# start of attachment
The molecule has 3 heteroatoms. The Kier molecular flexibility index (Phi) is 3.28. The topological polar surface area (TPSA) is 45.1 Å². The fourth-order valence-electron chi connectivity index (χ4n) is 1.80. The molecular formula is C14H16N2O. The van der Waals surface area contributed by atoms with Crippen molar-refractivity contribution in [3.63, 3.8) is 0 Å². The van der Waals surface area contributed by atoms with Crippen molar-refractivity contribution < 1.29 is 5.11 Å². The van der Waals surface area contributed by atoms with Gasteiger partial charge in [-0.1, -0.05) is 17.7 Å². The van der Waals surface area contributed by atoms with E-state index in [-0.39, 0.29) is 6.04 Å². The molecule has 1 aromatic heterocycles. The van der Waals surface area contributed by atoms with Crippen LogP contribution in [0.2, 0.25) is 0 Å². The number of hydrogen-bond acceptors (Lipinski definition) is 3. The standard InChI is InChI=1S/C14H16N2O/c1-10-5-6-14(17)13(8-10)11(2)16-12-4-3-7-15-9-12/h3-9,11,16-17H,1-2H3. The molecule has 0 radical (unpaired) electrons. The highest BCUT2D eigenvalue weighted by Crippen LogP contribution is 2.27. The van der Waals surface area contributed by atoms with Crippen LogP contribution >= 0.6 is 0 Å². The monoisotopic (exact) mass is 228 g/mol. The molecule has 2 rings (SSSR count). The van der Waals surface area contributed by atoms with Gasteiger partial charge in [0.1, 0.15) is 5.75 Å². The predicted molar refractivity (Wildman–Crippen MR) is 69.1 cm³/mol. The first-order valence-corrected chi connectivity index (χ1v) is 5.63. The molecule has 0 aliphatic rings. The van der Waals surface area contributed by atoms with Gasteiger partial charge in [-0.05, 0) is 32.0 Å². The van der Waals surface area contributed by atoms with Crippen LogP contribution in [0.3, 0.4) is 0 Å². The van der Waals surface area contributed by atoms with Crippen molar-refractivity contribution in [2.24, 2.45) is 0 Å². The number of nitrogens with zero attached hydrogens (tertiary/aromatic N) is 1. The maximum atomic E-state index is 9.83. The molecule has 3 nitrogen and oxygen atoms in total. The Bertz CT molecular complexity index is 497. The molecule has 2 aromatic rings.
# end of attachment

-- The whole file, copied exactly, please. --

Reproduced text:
The molecule has 3 heteroatoms. The Kier molecular flexibility index (Phi) is 3.28. The topological polar surface area (TPSA) is 45.1 Å². The fourth-order valence-electron chi connectivity index (χ4n) is 1.80. The molecular formula is C14H16N2O. The van der Waals surface area contributed by atoms with Crippen molar-refractivity contribution in [3.63, 3.8) is 0 Å². The van der Waals surface area contributed by atoms with Crippen molar-refractivity contribution < 1.29 is 5.11 Å². The van der Waals surface area contributed by atoms with Gasteiger partial charge in [-0.1, -0.05) is 17.7 Å². The van der Waals surface area contributed by atoms with E-state index in [-0.39, 0.29) is 6.04 Å². The molecule has 1 aromatic heterocycles. The van der Waals surface area contributed by atoms with Crippen LogP contribution in [0.2, 0.25) is 0 Å². The number of hydrogen-bond acceptors (Lipinski definition) is 3. The standard InChI is InChI=1S/C14H16N2O/c1-10-5-6-14(17)13(8-10)11(2)16-12-4-3-7-15-9-12/h3-9,11,16-17H,1-2H3. The molecule has 0 radical (unpaired) electrons. The highest BCUT2D eigenvalue weighted by Crippen LogP contribution is 2.27. The van der Waals surface area contributed by atoms with Crippen LogP contribution >= 0.6 is 0 Å². The monoisotopic (exact) mass is 228 g/mol. The molecule has 2 rings (SSSR count). The van der Waals surface area contributed by atoms with Gasteiger partial charge in [0.1, 0.15) is 5.75 Å². The predicted molar refractivity (Wildman–Crippen MR) is 69.1 cm³/mol. The first-order valence-corrected chi connectivity index (χ1v) is 5.63. The molecule has 0 aliphatic rings. The van der Waals surface area contributed by atoms with Gasteiger partial charge in [-0.05, 0) is 32.0 Å². The van der Waals surface area contributed by atoms with Crippen LogP contribution in [0.3, 0.4) is 0 Å². The van der Waals surface area contributed by atoms with Crippen molar-refractivity contribution in [2.24, 2.45) is 0 Å². The number of nitrogens with zero attached hydrogens (tertiary/aromatic N) is 1. The maximum atomic E-state index is 9.83. The molecule has 3 nitrogen and oxygen atoms in total. The Bertz CT molecular complexity index is 497. The molecule has 2 aromatic rings.